Going into Shock

by reader Noni Mausa

Title: Going into Shock

Subhead: Some economic metaphors seem more appropriate than “tighten your belt.”

Explaining economic realities and their likely solutions can be made a lot easier with the judicial use of well-understood metaphors. Unfortunately, these tools can be also Used for Evil, or at least Confusion.

In times of economic catastrophe like these, one of the common metaphors is that, when times are bad and money is scarce, people, nations, and businesses need to “tighten their belts.” The idea is that since the ordinary household cuts back and saves money and puts off Johnny’s new bicycle to next summer, therefore it makes just as much sense for America to stop spending and put off her bicycle to next summer.

In this case, a different metaphor seems more appropriate. Compare the economic body to a human body going into shock.

A detailed description of shock [link http://en.wikipedia.org/wiki/Shock_(circulatory) ] makes it clear that it’s no minor ailment. Shock is a killer — not a psychological event but a string of chemical processes which lead to organ failure and death if not interrupted.

Like all biochemistry, it’s pretty complicated. The commonest form of shock is called hypovolemic shock — that is, shock due to loss of blood volume, often from serious accidental injury, stabbing, gunshot, or hemorrhage.

In sequence, the inadequate blood volume leads to loss of oxygen and nutrients to the cells. This leaves the cells trying to keep themselves going by using other energy sources which have toxic byproducts. Soon, breakdown of the cell membrane and failure of the sodium pump follows, leading to a bodily release of digestive enzymes, which releases more toxic substances into circulation. Eventually capillary damage and generalized cell death follows — that is, the patient dies of pervasive metabolic poisoning and organ failure.

It seems to me that the sudden loss of circulatory volume to the economic body is having much the same effect on the interconnected and mutually dependent nations of the world.

So, how is shock treated? By telling the patient to “snap out of it” and tighten his belt? Hell no. The article goes on:

In the early stages, shock requires immediate intervention to preserve life… The management of shock requires immediate intervention, even before a diagnosis is made. Re-establishing perfusion to the organs is the primary goal through restoring and maintaining the blood circulating volume ensuring oxygenation and blood pressure are adequate, achieving and maintaining effective cardiac function, and preventing complications….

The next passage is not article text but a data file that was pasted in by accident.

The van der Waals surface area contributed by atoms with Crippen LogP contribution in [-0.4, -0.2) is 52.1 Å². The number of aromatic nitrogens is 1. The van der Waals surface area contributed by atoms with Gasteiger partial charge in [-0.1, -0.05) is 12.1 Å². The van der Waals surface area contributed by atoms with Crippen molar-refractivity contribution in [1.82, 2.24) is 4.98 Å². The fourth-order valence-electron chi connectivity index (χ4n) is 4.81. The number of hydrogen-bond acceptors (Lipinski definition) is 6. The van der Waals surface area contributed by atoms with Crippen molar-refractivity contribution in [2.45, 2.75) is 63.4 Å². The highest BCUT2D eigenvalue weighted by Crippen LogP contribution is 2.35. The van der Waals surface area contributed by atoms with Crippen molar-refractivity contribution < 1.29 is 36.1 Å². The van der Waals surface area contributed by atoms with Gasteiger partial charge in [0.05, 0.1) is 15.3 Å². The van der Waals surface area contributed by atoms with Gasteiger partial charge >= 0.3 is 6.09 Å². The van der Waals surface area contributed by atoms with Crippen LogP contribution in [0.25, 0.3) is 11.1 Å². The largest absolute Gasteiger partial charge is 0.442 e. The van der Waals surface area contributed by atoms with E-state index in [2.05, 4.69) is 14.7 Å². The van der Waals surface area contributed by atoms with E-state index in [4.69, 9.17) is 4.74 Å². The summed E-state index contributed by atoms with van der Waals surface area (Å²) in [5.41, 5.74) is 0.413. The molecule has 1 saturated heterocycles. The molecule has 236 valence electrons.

(Sounds a bit like a stimulus package, doesn’t it?)

In hypovolemic shock, caused by bleeding, it is necessary to immediately control the bleeding and restore the casualty’s blood volume by giving infusions … Regardless of the cause, the restoration of the circulating volume is priority. As soon as the airway is maintained and oxygen administered the next step is to commence replacement of fluids via the intravenous route.

…Vasoconstrictor agents have no role in the initial treatment of hemorrhagic shock, due to their relative inefficacy in the setting of acidosis, and because the body, in the setting of hemorrhagic shock, is in an endogenously catecholaminergic state. . Definitive care and control of the hemorrhage is absolutely necessary, and should not be delayed.

Roughly this last paragraph says : “…trying to raise blood pressure by administering drugs that constrict blood vessels doesn’t help prevent the ongoing release of metabolic poisons…” (I confess I don’t have a clue as to what the “endogenously catecholaminergic state” has to do with it — or even what it is.) Anyway, to carry on:

Regardless of the cause, the restoration of the circulating volume is priority. As soon as the airway is maintained and oxygen administered the next step is to commence replacement of fluids via the intravenous route.

As I see it, capillaries are local communities, smaller businesses and civic governments, the large organs skirting failure are states, nations and large financial and business organizations, and the cells are the struggling people themselves.

Telling them to tighten their belts is to accelerate, not ameliorate the situation. Urgent action is indeed necessary, lest the toxic byproducts of social malfunction build up further, to destroy the very people and institutions that make up a healthy body politic. A transfusion and an IV drip, not a balanced budget, is the approach of choice right now.